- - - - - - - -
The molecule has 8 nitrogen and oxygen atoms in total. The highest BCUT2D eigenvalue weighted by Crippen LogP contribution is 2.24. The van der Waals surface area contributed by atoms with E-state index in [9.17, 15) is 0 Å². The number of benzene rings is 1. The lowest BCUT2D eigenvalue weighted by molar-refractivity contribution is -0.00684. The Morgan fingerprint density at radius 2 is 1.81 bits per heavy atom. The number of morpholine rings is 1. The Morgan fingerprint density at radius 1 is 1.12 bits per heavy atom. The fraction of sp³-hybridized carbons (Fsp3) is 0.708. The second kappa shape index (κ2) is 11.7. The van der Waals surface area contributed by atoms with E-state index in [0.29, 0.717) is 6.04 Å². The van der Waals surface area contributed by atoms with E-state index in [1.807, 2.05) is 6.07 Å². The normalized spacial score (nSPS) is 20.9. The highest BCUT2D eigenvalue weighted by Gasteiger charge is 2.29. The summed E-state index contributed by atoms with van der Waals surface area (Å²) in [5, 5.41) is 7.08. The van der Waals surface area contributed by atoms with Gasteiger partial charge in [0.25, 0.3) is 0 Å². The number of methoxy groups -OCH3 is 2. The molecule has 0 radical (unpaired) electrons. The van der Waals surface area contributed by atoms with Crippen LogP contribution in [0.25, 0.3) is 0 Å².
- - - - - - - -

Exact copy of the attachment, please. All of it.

The molecule has 8 nitrogen and oxygen atoms in total. The highest BCUT2D eigenvalue weighted by Crippen LogP contribution is 2.24. The van der Waals surface area contributed by atoms with E-state index in [9.17, 15) is 0 Å². The number of benzene rings is 1. The lowest BCUT2D eigenvalue weighted by molar-refractivity contribution is -0.00684. The Morgan fingerprint density at radius 2 is 1.81 bits per heavy atom. The number of morpholine rings is 1. The Morgan fingerprint density at radius 1 is 1.12 bits per heavy atom. The fraction of sp³-hybridized carbons (Fsp3) is 0.708. The second kappa shape index (κ2) is 11.7. The van der Waals surface area contributed by atoms with E-state index in [0.29, 0.717) is 6.04 Å². The van der Waals surface area contributed by atoms with E-state index in [1.807, 2.05) is 6.07 Å². The normalized spacial score (nSPS) is 20.9. The highest BCUT2D eigenvalue weighted by Gasteiger charge is 2.29. The summed E-state index contributed by atoms with van der Waals surface area (Å²) in [5, 5.41) is 7.08. The van der Waals surface area contributed by atoms with Gasteiger partial charge in [0.25, 0.3) is 0 Å². The number of methoxy groups -OCH3 is 2. The molecule has 0 radical (unpaired) electrons. The van der Waals surface area contributed by atoms with Crippen LogP contribution in [0.25, 0.3) is 0 Å².